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Bauchi residents groan over snakebites

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Rabitu

Residents and farmers in Duguri, a community in Alkaleri Local Government Area of Bauchi, are living in fear over frequent snake bites.

The Guardian gathered that no fewer than 10 people in the community suffer snake bites daily.

While some of the victims receive local treatments, others sought medical attention in neighbouring states of Plateau or Gombe, considering the proximity of the states as compared to 178-kilometre trip to Bauchi.

In search of a cure, some travelled as far as 100 kilometres, while many lost their lives in the process.
One of the victims, 18-year-old Rabiatu Adamu, had felt a prick on her foot during a visit to her father’s farmland to fetch firewood, but thought that she stepped on thorns.

The teenager later discovered that she had been bitten by a poisonous snake, which is 178km away from Bauchi metropolis.

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It was learnt the victim was at home for eight months without proper medical attention.

According to her, apart from the devastating pains of the snake bite, her father’s inability to foot the medical expenses that would have assuage the pain exacerbated the situation.

Her father, Adamu Samaila, expressed disappointment “for lacking the financial wherewithal to foot her medical bills.”

“I am emotionally troubled because I wake up every day to see her terrible condition and I lack the means to help.”

He said that since the time of the former Governor Isa Yuguda, the communities had been struggling to get a snake bite clinic and their hope was increased when Governor Mohammed’s administration laid a foundation to build one for them.

“Again, we got exasperated when the project was abandoned halfway. We are only left with an empty building and dissipating hope about having a snake bite clinic here,” Adamu said.

The herbalist treating victims of snakebites in Alkaleri, Hurera Ibrahim, claimed she was chosen by her late father to treat victims of snakebites shortly before his demise.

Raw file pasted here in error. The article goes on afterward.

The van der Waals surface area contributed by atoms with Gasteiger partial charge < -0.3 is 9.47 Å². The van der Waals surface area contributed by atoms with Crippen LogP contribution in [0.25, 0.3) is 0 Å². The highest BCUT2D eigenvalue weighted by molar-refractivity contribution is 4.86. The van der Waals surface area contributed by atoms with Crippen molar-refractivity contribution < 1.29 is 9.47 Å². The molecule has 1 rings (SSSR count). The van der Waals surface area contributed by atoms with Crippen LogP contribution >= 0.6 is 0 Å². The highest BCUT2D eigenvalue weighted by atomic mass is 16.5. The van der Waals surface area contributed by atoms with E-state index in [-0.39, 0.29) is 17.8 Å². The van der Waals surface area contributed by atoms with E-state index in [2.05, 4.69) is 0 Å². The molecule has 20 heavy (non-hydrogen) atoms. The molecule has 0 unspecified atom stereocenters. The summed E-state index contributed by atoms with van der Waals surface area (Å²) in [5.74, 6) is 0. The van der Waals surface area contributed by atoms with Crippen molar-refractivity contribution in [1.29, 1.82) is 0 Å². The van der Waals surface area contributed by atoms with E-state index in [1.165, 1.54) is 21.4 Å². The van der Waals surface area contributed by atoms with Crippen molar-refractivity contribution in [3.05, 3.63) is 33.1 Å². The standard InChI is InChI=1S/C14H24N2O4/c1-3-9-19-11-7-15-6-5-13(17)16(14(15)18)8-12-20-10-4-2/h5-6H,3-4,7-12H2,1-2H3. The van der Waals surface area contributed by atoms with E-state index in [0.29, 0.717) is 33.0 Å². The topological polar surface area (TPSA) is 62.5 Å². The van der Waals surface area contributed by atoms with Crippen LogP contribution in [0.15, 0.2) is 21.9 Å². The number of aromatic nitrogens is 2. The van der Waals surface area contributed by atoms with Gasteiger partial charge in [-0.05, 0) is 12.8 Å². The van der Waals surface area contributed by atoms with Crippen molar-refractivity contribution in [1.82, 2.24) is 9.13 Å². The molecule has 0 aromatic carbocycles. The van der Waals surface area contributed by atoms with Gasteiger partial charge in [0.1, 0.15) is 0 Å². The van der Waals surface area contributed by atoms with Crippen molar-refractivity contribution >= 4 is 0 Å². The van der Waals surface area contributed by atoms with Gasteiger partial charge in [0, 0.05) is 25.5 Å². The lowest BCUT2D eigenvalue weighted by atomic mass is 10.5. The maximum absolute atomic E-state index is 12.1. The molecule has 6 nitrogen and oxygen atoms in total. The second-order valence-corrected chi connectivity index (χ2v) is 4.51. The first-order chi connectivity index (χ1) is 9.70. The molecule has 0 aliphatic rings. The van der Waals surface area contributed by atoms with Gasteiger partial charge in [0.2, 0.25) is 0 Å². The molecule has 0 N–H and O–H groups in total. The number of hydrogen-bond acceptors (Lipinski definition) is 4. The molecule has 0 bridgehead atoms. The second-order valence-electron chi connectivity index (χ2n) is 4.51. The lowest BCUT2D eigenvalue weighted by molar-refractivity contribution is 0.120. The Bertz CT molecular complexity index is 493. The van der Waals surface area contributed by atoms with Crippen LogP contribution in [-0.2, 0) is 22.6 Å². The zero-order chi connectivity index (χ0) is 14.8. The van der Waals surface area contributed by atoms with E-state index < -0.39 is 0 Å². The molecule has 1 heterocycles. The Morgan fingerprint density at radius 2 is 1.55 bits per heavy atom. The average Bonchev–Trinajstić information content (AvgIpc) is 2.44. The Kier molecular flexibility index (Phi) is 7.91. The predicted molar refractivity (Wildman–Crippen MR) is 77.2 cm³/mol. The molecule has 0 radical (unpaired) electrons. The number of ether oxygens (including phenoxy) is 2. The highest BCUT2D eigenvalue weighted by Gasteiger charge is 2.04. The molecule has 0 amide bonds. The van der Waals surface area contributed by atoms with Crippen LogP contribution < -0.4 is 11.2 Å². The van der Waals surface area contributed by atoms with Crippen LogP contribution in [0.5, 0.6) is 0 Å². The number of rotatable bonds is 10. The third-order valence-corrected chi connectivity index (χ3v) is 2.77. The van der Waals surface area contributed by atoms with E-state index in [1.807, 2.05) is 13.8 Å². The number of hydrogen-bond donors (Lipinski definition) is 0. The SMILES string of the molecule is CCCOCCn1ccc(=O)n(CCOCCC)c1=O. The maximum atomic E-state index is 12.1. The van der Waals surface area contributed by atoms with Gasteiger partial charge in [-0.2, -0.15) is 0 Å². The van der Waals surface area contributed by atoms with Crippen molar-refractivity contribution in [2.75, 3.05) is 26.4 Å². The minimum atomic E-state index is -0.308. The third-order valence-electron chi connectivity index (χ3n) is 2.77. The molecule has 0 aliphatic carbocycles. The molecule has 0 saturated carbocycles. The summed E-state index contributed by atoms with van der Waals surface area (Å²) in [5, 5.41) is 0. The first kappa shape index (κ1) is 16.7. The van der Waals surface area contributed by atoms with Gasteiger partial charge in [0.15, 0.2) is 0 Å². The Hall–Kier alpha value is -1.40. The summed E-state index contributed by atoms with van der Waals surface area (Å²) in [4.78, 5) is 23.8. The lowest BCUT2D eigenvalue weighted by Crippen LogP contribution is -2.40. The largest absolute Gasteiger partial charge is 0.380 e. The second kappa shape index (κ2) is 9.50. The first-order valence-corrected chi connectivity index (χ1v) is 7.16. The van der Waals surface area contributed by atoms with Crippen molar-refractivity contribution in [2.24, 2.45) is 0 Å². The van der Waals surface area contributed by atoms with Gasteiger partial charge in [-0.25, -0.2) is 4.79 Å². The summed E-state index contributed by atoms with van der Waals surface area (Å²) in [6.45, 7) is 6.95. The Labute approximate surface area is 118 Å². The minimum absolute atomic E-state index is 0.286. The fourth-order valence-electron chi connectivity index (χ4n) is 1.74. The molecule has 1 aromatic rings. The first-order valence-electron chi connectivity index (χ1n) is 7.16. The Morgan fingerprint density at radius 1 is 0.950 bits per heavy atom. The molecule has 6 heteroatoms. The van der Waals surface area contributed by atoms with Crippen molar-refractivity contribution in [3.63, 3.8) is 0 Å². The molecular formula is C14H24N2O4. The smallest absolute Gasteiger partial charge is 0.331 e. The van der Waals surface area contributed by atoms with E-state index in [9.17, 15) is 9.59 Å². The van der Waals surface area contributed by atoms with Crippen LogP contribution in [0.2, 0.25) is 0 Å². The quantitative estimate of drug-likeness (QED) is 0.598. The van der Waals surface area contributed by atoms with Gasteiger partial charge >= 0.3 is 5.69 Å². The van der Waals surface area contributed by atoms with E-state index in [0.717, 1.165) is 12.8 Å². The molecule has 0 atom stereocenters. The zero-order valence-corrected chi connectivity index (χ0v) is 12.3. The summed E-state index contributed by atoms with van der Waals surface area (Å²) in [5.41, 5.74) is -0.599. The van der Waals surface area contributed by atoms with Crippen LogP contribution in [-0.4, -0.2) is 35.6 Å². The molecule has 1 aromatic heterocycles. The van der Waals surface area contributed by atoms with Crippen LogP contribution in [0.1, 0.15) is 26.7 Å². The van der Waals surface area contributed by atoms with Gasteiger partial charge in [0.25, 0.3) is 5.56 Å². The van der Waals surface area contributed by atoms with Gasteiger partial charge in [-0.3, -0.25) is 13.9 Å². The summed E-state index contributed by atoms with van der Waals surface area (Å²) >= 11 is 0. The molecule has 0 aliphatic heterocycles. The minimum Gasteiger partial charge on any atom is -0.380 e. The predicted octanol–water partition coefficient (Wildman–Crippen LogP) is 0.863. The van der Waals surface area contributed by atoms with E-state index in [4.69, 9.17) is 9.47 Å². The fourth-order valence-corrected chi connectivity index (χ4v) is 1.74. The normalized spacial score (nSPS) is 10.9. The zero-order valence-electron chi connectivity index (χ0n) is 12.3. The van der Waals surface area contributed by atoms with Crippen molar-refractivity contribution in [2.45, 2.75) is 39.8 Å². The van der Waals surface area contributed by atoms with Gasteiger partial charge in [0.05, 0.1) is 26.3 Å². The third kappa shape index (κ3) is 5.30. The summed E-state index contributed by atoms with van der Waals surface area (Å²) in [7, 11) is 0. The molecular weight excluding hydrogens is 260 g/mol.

Ibrahim said she had been treating victims of snakebites from Alkaleri, Kafi, Daji, Rimi and Balele, where snakebites had become rampant.

She said: “I can keep about 10 victims of snakebites in my house and treat them.”

Hurera explained that for the past 40 years, she had done nothing other than treating snakebite patients for as little as N2,010 or two chickens with N10, an instruction, she said, was passed down to her by the late father.

She, however, lamented that the antidote for venom from some types of snakes commonly found around Manta-Bala village had become extremely difficult to find.

She also said some victims who could not get to her house earlier from that axis died on the way, while the few ones that survived the venom usually experience serious bleeding from all parts of their bodies.

The herbalist said that she was excited with the government’s initial plan to build a hospital in the community because of the rate at which snakes continue to kill people in surrounding communities.

Meanwhile, the Executive Chairman of the Bauchi State Primary Health Care Development Agency, Dr. Rilwanu Mohammed, confirmed that government was aware of the situation and had initially planned to set up a snakebite clinic structure in the community.

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